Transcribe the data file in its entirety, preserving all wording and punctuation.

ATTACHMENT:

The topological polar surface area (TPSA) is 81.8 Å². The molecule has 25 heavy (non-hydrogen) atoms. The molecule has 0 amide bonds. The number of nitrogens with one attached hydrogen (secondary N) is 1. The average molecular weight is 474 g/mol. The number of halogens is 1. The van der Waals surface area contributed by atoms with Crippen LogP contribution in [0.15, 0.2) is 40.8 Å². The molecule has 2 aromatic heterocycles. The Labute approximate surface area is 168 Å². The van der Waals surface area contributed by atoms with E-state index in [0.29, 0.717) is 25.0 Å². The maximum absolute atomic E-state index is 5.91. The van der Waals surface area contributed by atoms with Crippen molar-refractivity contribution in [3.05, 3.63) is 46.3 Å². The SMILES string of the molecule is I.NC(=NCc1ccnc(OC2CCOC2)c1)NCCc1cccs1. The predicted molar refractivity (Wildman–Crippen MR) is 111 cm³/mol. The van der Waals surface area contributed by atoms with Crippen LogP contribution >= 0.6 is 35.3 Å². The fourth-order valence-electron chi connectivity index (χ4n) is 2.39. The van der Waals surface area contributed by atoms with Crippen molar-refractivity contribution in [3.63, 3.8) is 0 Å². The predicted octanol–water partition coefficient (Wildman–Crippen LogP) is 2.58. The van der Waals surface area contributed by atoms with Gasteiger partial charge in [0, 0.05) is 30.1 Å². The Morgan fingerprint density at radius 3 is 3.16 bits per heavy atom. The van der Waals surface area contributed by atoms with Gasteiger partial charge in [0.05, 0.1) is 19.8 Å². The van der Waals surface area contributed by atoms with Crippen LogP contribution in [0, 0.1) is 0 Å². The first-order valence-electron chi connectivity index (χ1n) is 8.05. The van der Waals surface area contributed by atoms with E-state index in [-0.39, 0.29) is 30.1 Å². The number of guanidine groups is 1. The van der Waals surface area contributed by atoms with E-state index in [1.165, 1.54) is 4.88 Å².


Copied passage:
The topological polar surface area (TPSA) is 81.8 Å². The molecule has 25 heavy (non-hydrogen) atoms. The molecule has 0 amide bonds. The number of nitrogens with one attached hydrogen (secondary N) is 1. The average molecular weight is 474 g/mol. The number of halogens is 1. The van der Waals surface area contributed by atoms with Crippen LogP contribution in [0.15, 0.2) is 40.8 Å². The molecule has 2 aromatic heterocycles. The Labute approximate surface area is 168 Å². The van der Waals surface area contributed by atoms with E-state index in [0.29, 0.717) is 25.0 Å². The maximum absolute atomic E-state index is 5.91. The van der Waals surface area contributed by atoms with Crippen molar-refractivity contribution in [3.05, 3.63) is 46.3 Å². The SMILES string of the molecule is I.NC(=NCc1ccnc(OC2CCOC2)c1)NCCc1cccs1. The predicted molar refractivity (Wildman–Crippen MR) is 111 cm³/mol. The van der Waals surface area contributed by atoms with Crippen LogP contribution >= 0.6 is 35.3 Å². The fourth-order valence-electron chi connectivity index (χ4n) is 2.39. The van der Waals surface area contributed by atoms with Crippen molar-refractivity contribution in [3.63, 3.8) is 0 Å². The predicted octanol–water partition coefficient (Wildman–Crippen LogP) is 2.58. The van der Waals surface area contributed by atoms with Gasteiger partial charge in [0, 0.05) is 30.1 Å². The Morgan fingerprint density at radius 3 is 3.16 bits per heavy atom. The van der Waals surface area contributed by atoms with Gasteiger partial charge in [0.05, 0.1) is 19.8 Å². The van der Waals surface area contributed by atoms with Crippen LogP contribution in [0, 0.1) is 0 Å². The first-order valence-electron chi connectivity index (χ1n) is 8.05. The van der Waals surface area contributed by atoms with E-state index in [-0.39, 0.29) is 30.1 Å². The number of guanidine groups is 1. The van der Waals surface area contributed by atoms with E-state index in [1.165, 1.54) is 4.88 Å².